Keynes

Keynes hypothesized that by now, people would be working 15 hours a week, because the average worker productivity would continue to go up, and people’s needs would long have been met with just that:

Thus for the first time since his creation man will be faced with his real, his permanent problem-how to use his freedom from pressing economic cares, how to occupy the leisure, which science and compound interest will have won for him, to live wisely and agreeably and well.

For many ages to come the old Adam will be so strong in us that everybody will need to do some work if he is to be contented. We shall do more things for ourselves than is usual with the rich to-day, only too glad to have small duties and tasks and routines. But beyond this, we shall endeavour to spread the bread thin on the butter-to make what work there is still to be done to be as widely shared as possible. Three-hour shifts or a fifteen-hour week may put off the problem for a great while. For three hours a day is quite enough to satisfy the old Adam in most of us!

That’s within sight right now! Many of the people I know in tech are making more money than they need. Some have turned to donating altruistically, others are obsessed with retiring early.

I think I like having a regular job. There’s something satisfying about chipping away at an important problem, and I like being paid for it. But I would prefer to scale my work time in accordance with my needs. As in, I should be able to work for 3 days a week, and get paid 60% as much. Or in lieu of a 20% raise, I simply don’t work on Fridays.

But I can’t do that! Instead, I need to have a tough negotiation with my employer about salary where my needs are met with less than they are already paying me, but other employers pay more, so they need to pay me more.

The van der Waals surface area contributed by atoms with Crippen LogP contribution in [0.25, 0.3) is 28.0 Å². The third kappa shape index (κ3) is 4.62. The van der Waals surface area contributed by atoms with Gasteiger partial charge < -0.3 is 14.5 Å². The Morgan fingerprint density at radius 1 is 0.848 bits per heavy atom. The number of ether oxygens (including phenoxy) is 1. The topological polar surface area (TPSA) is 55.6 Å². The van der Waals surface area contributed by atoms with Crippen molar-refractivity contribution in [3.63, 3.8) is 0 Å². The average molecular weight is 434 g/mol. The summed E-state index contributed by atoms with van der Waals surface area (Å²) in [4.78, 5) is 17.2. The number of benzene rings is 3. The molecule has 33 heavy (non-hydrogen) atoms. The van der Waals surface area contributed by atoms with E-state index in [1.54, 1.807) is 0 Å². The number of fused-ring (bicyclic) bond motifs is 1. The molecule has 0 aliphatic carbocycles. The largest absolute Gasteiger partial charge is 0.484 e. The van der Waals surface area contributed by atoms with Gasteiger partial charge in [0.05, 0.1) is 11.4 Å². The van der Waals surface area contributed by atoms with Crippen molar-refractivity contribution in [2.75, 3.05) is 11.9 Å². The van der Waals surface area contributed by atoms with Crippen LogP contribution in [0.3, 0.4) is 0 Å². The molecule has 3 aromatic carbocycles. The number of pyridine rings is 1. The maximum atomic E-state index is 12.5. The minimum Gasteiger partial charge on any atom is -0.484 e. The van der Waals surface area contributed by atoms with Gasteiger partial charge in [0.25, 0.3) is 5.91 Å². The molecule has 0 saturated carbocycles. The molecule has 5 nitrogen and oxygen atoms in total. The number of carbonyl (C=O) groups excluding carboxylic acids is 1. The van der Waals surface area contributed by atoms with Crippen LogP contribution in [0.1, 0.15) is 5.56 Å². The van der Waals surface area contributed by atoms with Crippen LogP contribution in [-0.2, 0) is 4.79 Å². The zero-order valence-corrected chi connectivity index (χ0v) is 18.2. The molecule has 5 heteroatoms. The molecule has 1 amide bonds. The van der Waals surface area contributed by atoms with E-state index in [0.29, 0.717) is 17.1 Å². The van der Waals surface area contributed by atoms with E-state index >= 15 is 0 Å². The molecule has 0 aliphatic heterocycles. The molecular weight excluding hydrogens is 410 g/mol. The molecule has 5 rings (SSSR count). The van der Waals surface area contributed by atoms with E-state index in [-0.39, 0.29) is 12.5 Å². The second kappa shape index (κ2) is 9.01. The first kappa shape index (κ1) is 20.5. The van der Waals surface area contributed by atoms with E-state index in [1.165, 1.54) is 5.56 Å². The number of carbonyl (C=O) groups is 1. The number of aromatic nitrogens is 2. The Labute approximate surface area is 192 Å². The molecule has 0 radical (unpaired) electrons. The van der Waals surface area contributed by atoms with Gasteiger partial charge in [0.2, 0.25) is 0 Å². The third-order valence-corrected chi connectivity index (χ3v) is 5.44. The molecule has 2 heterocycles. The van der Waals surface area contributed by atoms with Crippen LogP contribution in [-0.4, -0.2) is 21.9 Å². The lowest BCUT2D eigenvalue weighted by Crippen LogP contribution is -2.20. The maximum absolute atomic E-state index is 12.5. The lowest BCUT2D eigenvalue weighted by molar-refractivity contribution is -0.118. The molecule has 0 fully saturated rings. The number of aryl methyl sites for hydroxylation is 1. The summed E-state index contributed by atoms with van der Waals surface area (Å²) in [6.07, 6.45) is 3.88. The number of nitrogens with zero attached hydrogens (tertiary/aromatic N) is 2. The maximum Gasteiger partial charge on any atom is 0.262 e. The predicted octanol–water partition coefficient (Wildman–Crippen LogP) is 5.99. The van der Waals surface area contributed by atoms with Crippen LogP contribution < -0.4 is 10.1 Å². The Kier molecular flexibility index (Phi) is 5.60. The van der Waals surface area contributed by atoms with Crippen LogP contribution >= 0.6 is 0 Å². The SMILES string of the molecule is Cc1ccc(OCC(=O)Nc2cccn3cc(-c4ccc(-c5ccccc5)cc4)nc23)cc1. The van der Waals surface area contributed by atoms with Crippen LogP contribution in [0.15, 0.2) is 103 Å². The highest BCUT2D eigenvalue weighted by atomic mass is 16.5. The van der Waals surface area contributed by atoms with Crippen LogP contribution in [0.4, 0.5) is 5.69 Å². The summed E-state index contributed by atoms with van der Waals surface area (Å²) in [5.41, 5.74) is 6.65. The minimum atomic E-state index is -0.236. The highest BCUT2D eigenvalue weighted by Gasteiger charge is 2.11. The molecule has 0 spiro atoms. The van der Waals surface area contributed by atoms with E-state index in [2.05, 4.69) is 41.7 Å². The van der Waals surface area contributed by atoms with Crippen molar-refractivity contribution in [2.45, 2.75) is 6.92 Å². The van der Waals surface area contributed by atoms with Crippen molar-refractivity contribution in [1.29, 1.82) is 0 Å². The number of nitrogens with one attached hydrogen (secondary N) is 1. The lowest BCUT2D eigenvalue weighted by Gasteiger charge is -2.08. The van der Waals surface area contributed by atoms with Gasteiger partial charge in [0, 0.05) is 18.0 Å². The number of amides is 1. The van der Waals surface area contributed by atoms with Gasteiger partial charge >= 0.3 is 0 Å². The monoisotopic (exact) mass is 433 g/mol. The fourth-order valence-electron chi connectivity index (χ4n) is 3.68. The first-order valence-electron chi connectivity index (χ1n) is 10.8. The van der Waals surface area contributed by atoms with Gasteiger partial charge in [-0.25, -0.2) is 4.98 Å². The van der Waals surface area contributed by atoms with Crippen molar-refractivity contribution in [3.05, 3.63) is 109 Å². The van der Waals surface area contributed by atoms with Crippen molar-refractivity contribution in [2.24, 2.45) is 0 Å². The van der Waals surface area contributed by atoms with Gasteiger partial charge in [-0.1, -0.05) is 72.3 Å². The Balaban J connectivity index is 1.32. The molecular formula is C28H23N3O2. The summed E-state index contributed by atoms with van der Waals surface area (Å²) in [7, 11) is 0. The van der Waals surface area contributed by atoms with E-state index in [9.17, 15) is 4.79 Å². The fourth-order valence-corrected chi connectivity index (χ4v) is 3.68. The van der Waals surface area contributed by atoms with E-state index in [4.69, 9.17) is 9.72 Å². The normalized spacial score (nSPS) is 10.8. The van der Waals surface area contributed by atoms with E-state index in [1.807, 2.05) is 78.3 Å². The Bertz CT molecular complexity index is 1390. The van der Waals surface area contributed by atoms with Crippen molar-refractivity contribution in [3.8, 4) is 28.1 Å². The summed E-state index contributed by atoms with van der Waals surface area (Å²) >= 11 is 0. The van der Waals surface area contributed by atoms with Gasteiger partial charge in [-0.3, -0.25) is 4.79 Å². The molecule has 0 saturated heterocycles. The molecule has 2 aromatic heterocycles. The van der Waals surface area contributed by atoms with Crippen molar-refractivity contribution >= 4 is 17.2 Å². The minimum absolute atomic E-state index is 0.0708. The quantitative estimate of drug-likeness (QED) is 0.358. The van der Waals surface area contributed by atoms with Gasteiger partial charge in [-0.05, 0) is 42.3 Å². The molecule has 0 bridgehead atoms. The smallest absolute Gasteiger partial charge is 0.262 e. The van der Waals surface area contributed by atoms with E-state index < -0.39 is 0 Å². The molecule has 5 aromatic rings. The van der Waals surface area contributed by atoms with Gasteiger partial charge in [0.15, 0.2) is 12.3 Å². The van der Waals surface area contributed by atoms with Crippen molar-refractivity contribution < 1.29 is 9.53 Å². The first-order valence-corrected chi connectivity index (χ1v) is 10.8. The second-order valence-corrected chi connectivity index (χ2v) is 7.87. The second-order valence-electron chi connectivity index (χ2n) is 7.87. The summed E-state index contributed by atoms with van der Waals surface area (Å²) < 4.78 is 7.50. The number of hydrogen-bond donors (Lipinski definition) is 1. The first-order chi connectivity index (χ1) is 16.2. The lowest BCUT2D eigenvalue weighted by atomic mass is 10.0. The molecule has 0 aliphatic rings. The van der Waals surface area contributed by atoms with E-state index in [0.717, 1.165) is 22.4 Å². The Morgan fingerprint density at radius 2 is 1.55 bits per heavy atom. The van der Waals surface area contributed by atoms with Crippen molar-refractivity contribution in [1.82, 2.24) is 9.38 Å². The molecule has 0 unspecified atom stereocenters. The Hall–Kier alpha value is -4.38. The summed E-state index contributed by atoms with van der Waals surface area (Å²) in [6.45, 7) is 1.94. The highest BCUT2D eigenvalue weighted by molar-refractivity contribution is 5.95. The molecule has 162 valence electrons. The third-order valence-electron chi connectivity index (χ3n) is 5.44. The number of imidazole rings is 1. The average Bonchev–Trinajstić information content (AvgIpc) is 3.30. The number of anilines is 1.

Employers are effectively paying me in both time and money. Almost everybody in tech gets 2 days a week off, some salary X, and some equity Y. I simply want to convert the constant “2 days” into a variable which can be adjusted like the others.

Unlimited vacation

Some tech companies have a policy called unlimited vacation, the idea being that you can take as much time off as you want, and everyone will be happy.

I’m surprised nobody calls this out for the outright lie that it usually is. With a couple of notable exceptions, I can’t think of a single person who has successfully pivoted their unlimited vacation policy to working 4 days a week. Since that converts to about 1.5 months of vacation, it’s clear there’s some kind of cap.

These vacation policies were only put into place after someone did the math and realized that the average employee will not take the standard amount of PTO. That’s especially the case if you force them to ask for it by the day, and have them face the social pressure of the rest of the team not taking that much time off.

Contractors

I know what you’re thinking - Sanjay forgot to talk about contractors. No, I didn’t. Being a contractor is great because you can in fact set your price and your time commitment to be anywhere you want, including within the tick size of being a full time employee.

The problem is that contractors, by definition, can provide end-to-end value completely by themselves. And I can’t, at least not yet. That’s why an Uber driver can be a contractor - all they need is a functioning vehicle and an iPhone and they can provide discrete value. But the value I can provide is much closer to the cog that gets lots of other cogs to run faster / more efficiently. I’m valuable within a system, not an end to end system on my own. I suspect that most white collar employees are in the same situation as me.

And while it’s very possible for product managers or developers to work as contractors, you hit the same problem that you hit in any other illiquid market - there’s not a *ton *of buyers, so you tend to rely on the same few folks every time you sell your services, which means you may not be getting market value for your service. Sometimes, if you’re really good at selling, this can be to your advantage. Other times, it won’t be.

There’s nothing special about a 40 hour work week. We even have some evidence that workers are not as productive working 5 days as 4 days (though in that case, it was the same number of hours). There could be a Laffer curve like effect on efficiency, and companies today may be on the far right side of the curve.

[1] Thanks to Andrew H for this excellent explanation and broader feedback on drafts of this article!